This balmy, unseasonable end of days we are all so enjoying is just nature’s sleight of hand. Lurking behind the piercing white of the sun, as it drops lower in the sky of an evening, is the darkness.
Light and dark are twin starting points for How the Light Gets In, Leeds writer Clare Sita Fisher’s contribution to Leeds Light Night 2014. Having run a series of creative writing workshops along that theme in September, this coming Friday’s event promises to be an exciting mix of storytelling, performance and audience participation. “The workshops showed me which elements of light and dark caught people’s imagination,” says Clare, “as well as pointing me in directions I’d have never travelled on my own.”
Having been “blown away” by last year’s Light Night, the chance to be involved in this year’s event was too good an opportunity to pass up. “The brief highlighted the need for the final piece to be interactive and involving for audiences – a constraint I found liberating as it pushed me to work in different ways.”
As a writer and editor, Fisher has won a number of awards, including London’s Spread the Word Writer’s Prize in 2013, but How the Light Gets In is something new. Actors will perform micro-stories evolving out of the various workshops leading into the project. Although written by Fisher, these will incorporate “phrases and ideas that people came up with.” The performances explore the public and the private spaces we occupy, and as symbolised in the interplay between light and dark.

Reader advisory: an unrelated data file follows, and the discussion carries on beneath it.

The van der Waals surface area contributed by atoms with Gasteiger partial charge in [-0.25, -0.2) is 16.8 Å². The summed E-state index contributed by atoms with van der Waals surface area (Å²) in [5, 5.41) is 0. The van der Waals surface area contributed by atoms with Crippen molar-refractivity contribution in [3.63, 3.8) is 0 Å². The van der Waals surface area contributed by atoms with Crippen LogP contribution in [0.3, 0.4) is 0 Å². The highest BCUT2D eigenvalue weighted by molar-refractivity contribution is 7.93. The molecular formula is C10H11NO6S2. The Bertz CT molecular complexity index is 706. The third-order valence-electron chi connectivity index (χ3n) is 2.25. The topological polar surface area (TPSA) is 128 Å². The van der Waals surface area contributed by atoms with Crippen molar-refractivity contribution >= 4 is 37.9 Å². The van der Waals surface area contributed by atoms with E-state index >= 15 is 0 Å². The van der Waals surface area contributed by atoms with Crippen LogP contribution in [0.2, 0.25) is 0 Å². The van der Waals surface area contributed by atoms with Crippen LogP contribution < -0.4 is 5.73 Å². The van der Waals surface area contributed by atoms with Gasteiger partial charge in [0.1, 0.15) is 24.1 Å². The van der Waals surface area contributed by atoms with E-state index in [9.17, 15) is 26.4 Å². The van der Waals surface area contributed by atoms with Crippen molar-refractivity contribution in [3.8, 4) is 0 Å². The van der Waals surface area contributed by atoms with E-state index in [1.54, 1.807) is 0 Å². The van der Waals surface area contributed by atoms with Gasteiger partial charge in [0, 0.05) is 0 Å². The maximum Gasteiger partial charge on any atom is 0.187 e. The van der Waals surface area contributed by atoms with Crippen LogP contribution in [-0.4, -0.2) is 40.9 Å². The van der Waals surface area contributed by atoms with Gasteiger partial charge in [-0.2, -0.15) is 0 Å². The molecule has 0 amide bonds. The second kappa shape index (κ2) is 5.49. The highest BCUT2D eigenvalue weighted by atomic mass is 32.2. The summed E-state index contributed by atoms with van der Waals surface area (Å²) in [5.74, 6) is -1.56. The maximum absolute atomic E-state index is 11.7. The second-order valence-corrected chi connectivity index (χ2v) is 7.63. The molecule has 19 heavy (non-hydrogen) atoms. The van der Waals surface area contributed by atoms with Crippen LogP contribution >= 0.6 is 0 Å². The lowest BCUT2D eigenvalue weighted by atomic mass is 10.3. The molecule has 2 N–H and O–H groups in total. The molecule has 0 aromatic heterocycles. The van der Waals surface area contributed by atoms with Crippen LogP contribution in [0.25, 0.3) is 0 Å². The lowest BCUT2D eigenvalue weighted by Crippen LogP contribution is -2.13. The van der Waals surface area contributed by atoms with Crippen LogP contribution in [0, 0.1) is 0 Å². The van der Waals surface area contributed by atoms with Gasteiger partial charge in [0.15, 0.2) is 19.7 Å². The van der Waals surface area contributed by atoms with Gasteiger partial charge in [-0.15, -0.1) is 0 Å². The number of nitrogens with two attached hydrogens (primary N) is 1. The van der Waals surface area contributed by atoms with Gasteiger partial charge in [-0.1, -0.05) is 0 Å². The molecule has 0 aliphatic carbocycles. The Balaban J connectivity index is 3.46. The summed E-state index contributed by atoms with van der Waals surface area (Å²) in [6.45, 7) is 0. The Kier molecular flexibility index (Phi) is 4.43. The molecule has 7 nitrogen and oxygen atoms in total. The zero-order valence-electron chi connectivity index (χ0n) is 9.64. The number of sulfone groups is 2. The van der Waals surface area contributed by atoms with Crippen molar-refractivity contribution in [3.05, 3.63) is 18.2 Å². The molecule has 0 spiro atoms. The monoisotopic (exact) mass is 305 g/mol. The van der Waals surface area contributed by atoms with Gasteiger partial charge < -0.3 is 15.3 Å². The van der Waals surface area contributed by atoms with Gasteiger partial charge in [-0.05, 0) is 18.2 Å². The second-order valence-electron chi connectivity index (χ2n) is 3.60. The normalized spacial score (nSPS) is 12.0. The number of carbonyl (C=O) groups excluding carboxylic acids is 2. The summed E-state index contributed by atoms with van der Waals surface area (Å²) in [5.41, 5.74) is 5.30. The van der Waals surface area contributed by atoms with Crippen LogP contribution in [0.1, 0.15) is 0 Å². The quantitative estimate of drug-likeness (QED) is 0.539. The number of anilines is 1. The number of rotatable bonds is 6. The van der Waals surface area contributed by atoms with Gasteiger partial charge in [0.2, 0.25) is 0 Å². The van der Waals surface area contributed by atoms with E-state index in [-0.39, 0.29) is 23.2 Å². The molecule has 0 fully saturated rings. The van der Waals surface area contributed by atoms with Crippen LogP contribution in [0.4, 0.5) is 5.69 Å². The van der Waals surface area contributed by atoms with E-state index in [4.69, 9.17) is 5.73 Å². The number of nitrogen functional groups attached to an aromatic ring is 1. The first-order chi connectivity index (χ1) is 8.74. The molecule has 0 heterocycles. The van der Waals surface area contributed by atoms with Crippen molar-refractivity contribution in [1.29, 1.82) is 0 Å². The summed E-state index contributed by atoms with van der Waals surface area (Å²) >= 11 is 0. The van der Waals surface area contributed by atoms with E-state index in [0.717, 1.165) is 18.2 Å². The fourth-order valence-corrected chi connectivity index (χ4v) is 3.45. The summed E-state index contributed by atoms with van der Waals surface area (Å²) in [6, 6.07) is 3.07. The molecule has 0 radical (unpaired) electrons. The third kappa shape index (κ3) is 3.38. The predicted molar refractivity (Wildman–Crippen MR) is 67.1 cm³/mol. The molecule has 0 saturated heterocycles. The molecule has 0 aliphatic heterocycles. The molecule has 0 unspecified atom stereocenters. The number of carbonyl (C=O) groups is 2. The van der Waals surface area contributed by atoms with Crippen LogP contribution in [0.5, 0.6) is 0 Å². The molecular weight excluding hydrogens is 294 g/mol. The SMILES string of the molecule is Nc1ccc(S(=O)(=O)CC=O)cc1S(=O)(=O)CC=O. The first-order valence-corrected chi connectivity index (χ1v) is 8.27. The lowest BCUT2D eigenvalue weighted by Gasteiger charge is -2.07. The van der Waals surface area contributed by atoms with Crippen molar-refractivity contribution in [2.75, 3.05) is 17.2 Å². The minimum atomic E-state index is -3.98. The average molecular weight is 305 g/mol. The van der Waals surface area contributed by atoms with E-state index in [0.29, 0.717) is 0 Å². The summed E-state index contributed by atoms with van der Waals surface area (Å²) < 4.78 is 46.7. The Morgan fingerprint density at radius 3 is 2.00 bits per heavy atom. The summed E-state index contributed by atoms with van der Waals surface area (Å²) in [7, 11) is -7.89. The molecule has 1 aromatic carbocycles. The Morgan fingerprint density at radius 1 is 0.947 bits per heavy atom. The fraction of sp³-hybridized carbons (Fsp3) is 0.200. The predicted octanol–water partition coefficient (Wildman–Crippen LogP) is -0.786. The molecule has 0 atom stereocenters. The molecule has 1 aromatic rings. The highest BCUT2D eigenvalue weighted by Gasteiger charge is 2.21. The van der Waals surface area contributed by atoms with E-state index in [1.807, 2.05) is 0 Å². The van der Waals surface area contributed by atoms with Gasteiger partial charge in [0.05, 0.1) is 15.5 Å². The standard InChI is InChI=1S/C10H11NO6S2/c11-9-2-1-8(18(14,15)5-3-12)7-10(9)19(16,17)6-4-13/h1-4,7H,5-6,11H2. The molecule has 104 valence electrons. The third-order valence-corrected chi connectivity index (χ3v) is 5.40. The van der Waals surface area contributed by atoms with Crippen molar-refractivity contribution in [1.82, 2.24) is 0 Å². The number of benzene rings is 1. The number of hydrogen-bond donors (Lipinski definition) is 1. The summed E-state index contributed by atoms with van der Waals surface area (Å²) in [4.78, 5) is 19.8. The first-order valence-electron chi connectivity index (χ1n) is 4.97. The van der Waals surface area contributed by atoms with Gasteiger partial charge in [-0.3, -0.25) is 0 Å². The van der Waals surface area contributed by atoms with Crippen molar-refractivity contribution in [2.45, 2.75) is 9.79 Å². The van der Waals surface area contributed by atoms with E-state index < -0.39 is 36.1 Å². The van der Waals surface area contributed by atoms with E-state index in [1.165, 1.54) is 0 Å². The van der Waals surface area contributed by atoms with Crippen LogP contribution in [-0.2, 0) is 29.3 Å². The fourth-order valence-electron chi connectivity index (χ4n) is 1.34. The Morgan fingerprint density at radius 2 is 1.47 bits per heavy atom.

“The installation will evolve over the course of the evening as people contribute their own ideas,” Clare says. “They’ll have the chance to write their own responses and opinions to the performed stories by writing on display walls and postcards, which they can then display in the installation space” (the local artist space in Leeds Central Library).
The intention behind How the Light Gets In is to entertain audiences and to inspire them. “I hope people hear or see a story, a word, an idea, which tilts their view of the world just a little,” says Clare. “This is the first time I’ve written in something approaching a collaborative way and I’ve really enjoyed it; I’d definitely like to do more things like this in the future.”
Ideas about light and dark might be said to extend to Fisher’s other writing concerns also. Maintaining a fascination with Leeds and London her first novel is set between the two. (She has previously published The City In My Head, a fictional tour of London, and her own addition to the psycho-geographical landscapes charted by writers such as Iain Sinclair and Geoffrey Fletcher). She says she feels like “an insider and an outsider to both cities in different ways.”
“The thing I love about London, is it’s edgeless; you can dive into it and swim around, coming across new people, new places, new ideas and movements, seemingly forever,” says Clare before adding ruefully. “It saddens and angers me to see how all these benefits are becoming more and more exclusively accessible to the rich. I wonder how much ‘edgy’ arts stuff will really be happening there in five or ten years time..? Maybe it will all be up north!”
On Friday, that is precisely where it is going to be. Leeds Light Night 2014 is going to be brilliant. Come along and be a part of it – and hold back the darkness for just a wee while longer.
How the Light Gets In – 3rd October, 5.00-10.00 pm, Local Artists Space, Central Library, Leeds
Part of Leeds Night Light 2014 – 50 Free Arts Events across the city.